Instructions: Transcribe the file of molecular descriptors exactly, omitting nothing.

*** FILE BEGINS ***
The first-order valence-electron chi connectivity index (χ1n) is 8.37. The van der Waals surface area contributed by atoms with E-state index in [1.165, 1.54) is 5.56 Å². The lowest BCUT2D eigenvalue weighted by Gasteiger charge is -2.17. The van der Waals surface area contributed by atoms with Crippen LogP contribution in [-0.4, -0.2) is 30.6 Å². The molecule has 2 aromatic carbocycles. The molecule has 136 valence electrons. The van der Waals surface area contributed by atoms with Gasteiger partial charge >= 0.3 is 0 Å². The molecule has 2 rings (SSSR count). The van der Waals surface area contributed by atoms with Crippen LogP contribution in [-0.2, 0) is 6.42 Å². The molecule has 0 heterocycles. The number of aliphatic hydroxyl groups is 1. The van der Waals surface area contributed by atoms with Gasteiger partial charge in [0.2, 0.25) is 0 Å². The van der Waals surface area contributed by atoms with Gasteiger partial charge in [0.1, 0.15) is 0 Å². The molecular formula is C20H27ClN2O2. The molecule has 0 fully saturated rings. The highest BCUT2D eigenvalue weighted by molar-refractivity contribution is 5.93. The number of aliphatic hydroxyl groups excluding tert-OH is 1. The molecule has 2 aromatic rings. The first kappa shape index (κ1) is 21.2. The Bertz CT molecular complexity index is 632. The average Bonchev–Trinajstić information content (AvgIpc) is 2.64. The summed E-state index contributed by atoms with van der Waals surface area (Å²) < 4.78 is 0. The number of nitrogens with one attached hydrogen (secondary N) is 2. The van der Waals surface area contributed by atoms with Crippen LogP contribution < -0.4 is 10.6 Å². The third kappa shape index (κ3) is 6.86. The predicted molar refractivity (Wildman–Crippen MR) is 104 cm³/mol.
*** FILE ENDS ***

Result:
The first-order valence-electron chi connectivity index (χ1n) is 8.37. The van der Waals surface area contributed by atoms with E-state index in [1.165, 1.54) is 5.56 Å². The lowest BCUT2D eigenvalue weighted by Gasteiger charge is -2.17. The van der Waals surface area contributed by atoms with Crippen LogP contribution in [-0.4, -0.2) is 30.6 Å². The molecule has 2 aromatic carbocycles. The molecule has 136 valence electrons. The van der Waals surface area contributed by atoms with Gasteiger partial charge >= 0.3 is 0 Å². The molecule has 2 rings (SSSR count). The van der Waals surface area contributed by atoms with Crippen LogP contribution in [-0.2, 0) is 6.42 Å². The molecule has 0 heterocycles. The number of aliphatic hydroxyl groups is 1. The van der Waals surface area contributed by atoms with Gasteiger partial charge in [0.2, 0.25) is 0 Å². The van der Waals surface area contributed by atoms with Gasteiger partial charge in [0.1, 0.15) is 0 Å². The molecular formula is C20H27ClN2O2. The molecule has 0 fully saturated rings. The highest BCUT2D eigenvalue weighted by molar-refractivity contribution is 5.93. The number of aliphatic hydroxyl groups excluding tert-OH is 1. The molecule has 2 aromatic rings. The first kappa shape index (κ1) is 21.2. The Bertz CT molecular complexity index is 632. The average Bonchev–Trinajstić information content (AvgIpc) is 2.64. The summed E-state index contributed by atoms with van der Waals surface area (Å²) < 4.78 is 0. The number of nitrogens with one attached hydrogen (secondary N) is 2. The van der Waals surface area contributed by atoms with Crippen LogP contribution < -0.4 is 10.6 Å². The third kappa shape index (κ3) is 6.86. The predicted molar refractivity (Wildman–Crippen MR) is 104 cm³/mol.